Because the Mariners don’t care about wins and losses at the minor league level – they consistently run the youngest team in the league out there and promote players as soon as they show any kind of ability to handle the level. They also don’t stock their minor league teams with the kind of lumbering sluggers that hang around every league, putting up ridiculous numbers and helping their teams win games.

    He may be one of the very few who develop plate discipline and a workable approach late in the career, but the odds are long, long against it.

    He hasn’t developed any plate discipline – it’s as wretched as ever. 6.7% walk rate, 21.5% K rate. He swings at absolutely everything and unlike guys like AJ, he doesn’t have the power or speed to make up for it.

  48. JH on September 7th, 2007 2:06 pm

    Last year’s final FF, you included Carlos Triunfel and Mario Martinez, 2 guys we knew almost nothing about outside of their signing prices. While the Ms didn’t pop off another signing for quite Triunfel’s dollar figure, they spent heavily again this year on Jhrmivy DeJesus and Gabriel Noriega. Any particular reason for leaving these two high upside guys off this year?

  49. Bearman on September 7th, 2007 2:06 pm

    Agreed Dave the minor league system attached to the M’s is and will produce MLB ready replacements.
    Not just bench and bullpen but frontline everyday starter at all positions(OF/INF)and even rotation.
    This is fast becoming evident with the likes of Jones,Hernandez,Morrow and others.

    However Dave the fact is most of these top prospects are going to be preforming in uniforms other than a Mariner one.
    Mainly because of a uninterested ownership who either WON’T or DOESN’T CARE as indicated by their failure to act and do a total housecleaning of the FO from Bavasi up to Lincoln.
    Futher reorganize the FO as it should be which is as follows:
    Team President and/or CEO:strictly PR and ceremony related posts with little or no authority.
    General Manager:Responible for all baseball operations and aquiring of Players via trade,FA etc……
    Has full finanial control in all contract dealings with those under him,team manager, and players with their agents if they have one.
    Futhermore the GM must keep competent and knowledgable scouts and others on his staf to make sure the best possible decisions on trades,FA signings,draft choices etc… are made to make the farm strong and supply talent from within and to allow trades of worth to be made at reasonable values.
    Team manger:He’s responible for the performance of the players on the fild and must have somewhat of a free uninterfered with hand to make team and game decisions.

  50. scraps on September 7th, 2007 2:07 pm

    Because the Mariners don’t care about wins and losses at the minor league level – they consistently run the youngest team in the league out there and promote players as soon as they show any kind of ability to handle the level.

    So they not only want their young players to learn how to fail individually, but how to fail as a team as well?

    Seriously, I know that wins and losses at the minor league level aren’t a big deal, but it’s hard for me to believe there isn’t a negative effect on a prospect if they consistently play for losing teams in the minors.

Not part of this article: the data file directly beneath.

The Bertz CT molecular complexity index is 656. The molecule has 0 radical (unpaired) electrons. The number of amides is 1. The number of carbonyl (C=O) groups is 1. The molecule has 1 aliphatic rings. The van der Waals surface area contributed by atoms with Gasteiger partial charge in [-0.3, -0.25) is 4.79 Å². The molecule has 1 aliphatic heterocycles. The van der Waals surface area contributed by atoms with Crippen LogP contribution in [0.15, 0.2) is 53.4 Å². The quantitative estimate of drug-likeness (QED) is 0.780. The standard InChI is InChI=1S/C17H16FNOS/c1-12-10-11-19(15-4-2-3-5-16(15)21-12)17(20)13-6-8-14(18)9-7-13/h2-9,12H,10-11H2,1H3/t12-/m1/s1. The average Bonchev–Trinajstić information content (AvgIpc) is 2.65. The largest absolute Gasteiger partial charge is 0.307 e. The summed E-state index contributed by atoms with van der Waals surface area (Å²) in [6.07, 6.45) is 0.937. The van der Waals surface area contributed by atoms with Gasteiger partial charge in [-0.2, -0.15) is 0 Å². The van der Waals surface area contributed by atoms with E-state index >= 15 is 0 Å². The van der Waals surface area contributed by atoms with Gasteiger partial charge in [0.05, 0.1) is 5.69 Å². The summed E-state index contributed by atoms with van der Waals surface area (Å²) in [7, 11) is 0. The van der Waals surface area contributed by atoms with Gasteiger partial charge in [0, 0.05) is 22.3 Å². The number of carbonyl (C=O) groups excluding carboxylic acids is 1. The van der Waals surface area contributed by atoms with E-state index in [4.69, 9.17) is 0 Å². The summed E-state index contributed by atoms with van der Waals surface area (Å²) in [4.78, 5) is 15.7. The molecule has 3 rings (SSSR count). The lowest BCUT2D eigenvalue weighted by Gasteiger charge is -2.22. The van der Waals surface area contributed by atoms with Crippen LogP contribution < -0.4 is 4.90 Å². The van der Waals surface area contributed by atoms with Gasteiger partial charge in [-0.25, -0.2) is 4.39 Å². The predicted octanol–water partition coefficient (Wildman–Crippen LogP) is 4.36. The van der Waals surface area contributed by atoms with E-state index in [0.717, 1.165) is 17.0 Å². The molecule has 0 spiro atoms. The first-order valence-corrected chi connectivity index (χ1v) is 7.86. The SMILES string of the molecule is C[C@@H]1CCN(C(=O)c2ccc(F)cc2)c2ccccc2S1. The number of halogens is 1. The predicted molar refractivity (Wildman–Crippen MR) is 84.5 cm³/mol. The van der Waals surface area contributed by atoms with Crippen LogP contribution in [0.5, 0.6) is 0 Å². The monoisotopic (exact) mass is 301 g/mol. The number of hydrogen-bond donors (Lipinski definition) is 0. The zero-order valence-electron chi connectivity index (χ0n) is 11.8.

51. The Ancient Mariner on September 7th, 2007 2:12 pm

    Oakland’s farm system is one of the worst in the league.

    So at this point, how much of Beane’s Boy Genius GM aura was based on a handful of high picks that anyone could have made (Chavez, Mulder, Zito) and hitting on Tim Hudson in the sixth round?

  52. CSG on September 7th, 2007 2:18 pm

    Do the Mariners have any opportunity to move the high A affiliate away from High Desert for next season?

  53. Matthew Carruth on September 7th, 2007 2:19 pm

    Billy Beane is a good GM. I don’t think he’s heads and shoulders above everyone else, like some of the aura around him puts him at, but he makes many shrewd moves. Durham, Cust, Gaudin, etc.

    Though that is balanced with some terrible FA signings.

  54. scraps on September 7th, 2007 2:25 pm

    Do the Mariners want to move away from High Desert? I know they should, but are they aware that they should?

  55. Tom on September 7th, 2007 2:34 pm

    The Mariners are finding talent, but Bavasi inexplecibly just hasn’t been stupid enough yet to trade it all away for the likes of Paul Spoljaric, Mike Timlin, Terry Mulholland, and Heathcliff Slocumb like Woody Woodward did.

    *Knocking on wood*

  56. Grizz on September 7th, 2007 2:37 pm

    High Desert: The M’s signed a two-year contract with High Desert last offseason, so they are stuck there at least through next season.

    Dave, Kuo-Hui Lo (288/368/419) had a decent year by Wisconsin standards. Is the problem that he cannot handle center and lacks the power for a corner? Does he project to add any power?

  57. Dave on September 7th, 2007 2:39 pm

    While the Ms didn’t pop off another signing for quite Triunfel’s dollar figure, they spent heavily again this year on Jhrmivy DeJesus and Gabriel Noriega. Any particular reason for leaving these two high upside guys off this year?

    I grudgingly put Martinez and Triunfel on last years last at the prodding of a friend in the organization who assured me I wouldn’t regret it. In general, I try not to form opinions when I don’t have any information, and in this case, I don’t feel like I know enough about DeJesus or Noriega to justify a ranking. In almost every case, I’m going to omit people from the FF until they’ve made their U.S. debut.